Komron Tursunmurodov

Image source: www.eweek.com

In 2023, the Ministry of Internal Affairs alerted citizens of Uzbekistan to a case of cyber fraud involving a deepfake video featuring Prime Minister Abdulla Aripov. Attackers used artificial intelligence to process video sequences with the participation of the head of government and added an audio track, falsely informing about the organization of a committee to refund the funds to victims of cyberbullying with promises of tenfold payments as compensation.

Regrettably, as AI technologies continue to advance, despicable people have been taking an advantage of deepfake technology to spread misinformation, commit fraud, create sexually explicit images, and engage in other harmful activities. This underlines the current need for Uzbekistan to establish regulations around deepfakes in order to avoid its potential terrifying consequences faced by other countries that have been impacted by this technology.

What is a deepfake?

The Oxford English Dictionary defines a deepfake as “any of various media, especially a video, that has been digitally manipulated to replace one person’s likeness convincingly with that of another, often used maliciously to show someone doing something that he or she did not do.” In other words, deepfakes are altered and manipulated video and audio materials, and images that have a potential to harm reputations, fabricate evidences, undermine trust in democratic institutions, and facilitate criminal activities.

Even though deepfakes are primarily associated with negative implications, Caroline Quirk highlights their beneficial uses. For example, deepfake technology can be utilized in a myriad of ways: in education to create interactive content, in the film industry to seamlessly substitute an actor with their stunt double or align dubbing in a foreign language film, and in the retail sector to enhance a prospective buyer’s experience.

Despite the positive applications, deepfakes pose negative impacts onto society. This blog post addresses the potential risks associated with deepfake technology and suggests that the government should take measures to improve the current legislation, implement and refine the regulations concerning deepfakes.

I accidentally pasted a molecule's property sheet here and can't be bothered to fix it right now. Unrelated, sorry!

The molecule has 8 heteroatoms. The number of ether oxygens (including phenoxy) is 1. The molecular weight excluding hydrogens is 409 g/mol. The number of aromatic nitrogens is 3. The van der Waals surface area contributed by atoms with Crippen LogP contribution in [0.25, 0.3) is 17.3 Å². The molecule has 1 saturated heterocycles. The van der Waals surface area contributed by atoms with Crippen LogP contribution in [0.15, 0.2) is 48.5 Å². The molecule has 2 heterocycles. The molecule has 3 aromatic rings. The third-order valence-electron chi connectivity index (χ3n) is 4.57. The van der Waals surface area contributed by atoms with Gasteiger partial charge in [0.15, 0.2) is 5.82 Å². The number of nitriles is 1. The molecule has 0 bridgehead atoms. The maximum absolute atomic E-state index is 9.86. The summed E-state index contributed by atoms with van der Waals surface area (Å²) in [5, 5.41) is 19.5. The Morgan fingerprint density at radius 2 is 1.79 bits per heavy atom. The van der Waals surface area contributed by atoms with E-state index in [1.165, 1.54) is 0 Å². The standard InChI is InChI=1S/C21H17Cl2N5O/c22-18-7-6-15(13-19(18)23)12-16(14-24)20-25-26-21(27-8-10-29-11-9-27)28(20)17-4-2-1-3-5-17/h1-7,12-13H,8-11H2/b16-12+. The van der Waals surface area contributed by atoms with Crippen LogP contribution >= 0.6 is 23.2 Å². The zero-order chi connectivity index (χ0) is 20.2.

Do we need to regulate AI-generated deepfakes to prevent crimes?

During a parliamentary meeting in Uzbekistan on October 24, 2023, the proposal for the Law “On Amendments and Additions to the Criminal, Criminal Procedure Code of the Republic of Uzbekistan and the Code of the Republic of Uzbekistan on Administrative Liability” was preliminarily reviewed. Oliy Majlis (Uzbek Parliament) highlighted: “In cyberspace, there are cases of falsification of photographs, voices and other biometric data of individuals using special programs.” It also acknowledged the urgent need to strengthen liability for cybercriminals who scam people by demanding money for not distributing deepfakes.

Despite the recent introduction of a new chapter into the Criminal Code titled “Information Technology Crimes,” which establishes criminal liability for nine specific offenses, the current legislation does not encompass provisions for the creation, dissemination, and use of deepfakes for malicious intents. This in turn makes evident the urgency to regulate the utilization of deepfake technology in our country.

Multiple reasons support the regulation of deepfakes in Uzbekistan. Of particularly significant importance are the following:

I. Deepfakes have become a primary tool for spreading misinformation. The deepfake video of Abdulla Aripov promising tenfold payments as compensation serves as a notable example of this reason. The circulation of such deceptive content not only damages specific individuals’ reputation, but also undermines the credibility of government institutions. For instance, a potential deepfake video involving a minister of internal affairs allegedly accusing a general prosecutor’s office in state capture would harm the reputation of both law enforcement agencies.

II. Deepfake technology poses a threat to women’s safety. In many countries women’s dignity, safety and identity are being compromised by malicious individuals who create pornographic content and sexually explicit images. Instances of AI-generated explicit content targeting public figures like Taylor Swift, sparked discussions on improving the legislation and criminalizing the creation of deepfakes in the US. The Uzbek government must ensure women’s security, as guaranteed by the Constitution and other legal frameworks.

III. Deepfakes facilitate fraudulent activities. According to the Director of Global Policy at Onfido, Aled Owen, fraudsters are increasingly using deepfakes as a way to attempt to dupe identity verification systems. In Uzbekistan, perpetrators are exploiting deepfakes to engage in fraudulent schemes, such as impersonating directors of firms or family members to extort money from stakeholders or relatives. Recent examples of such cases include businessman Zafar Khashimov and General Director of the Navoi Mining and Metallurgical Combinat Sanakulov Kuvondik. The ability of deepfakes to imitate gestures, facial expressions and mimic voices flawlessly and convincingly complicates the detection of fraudulent activities, leaving ordinary citizens vulnerable to deception.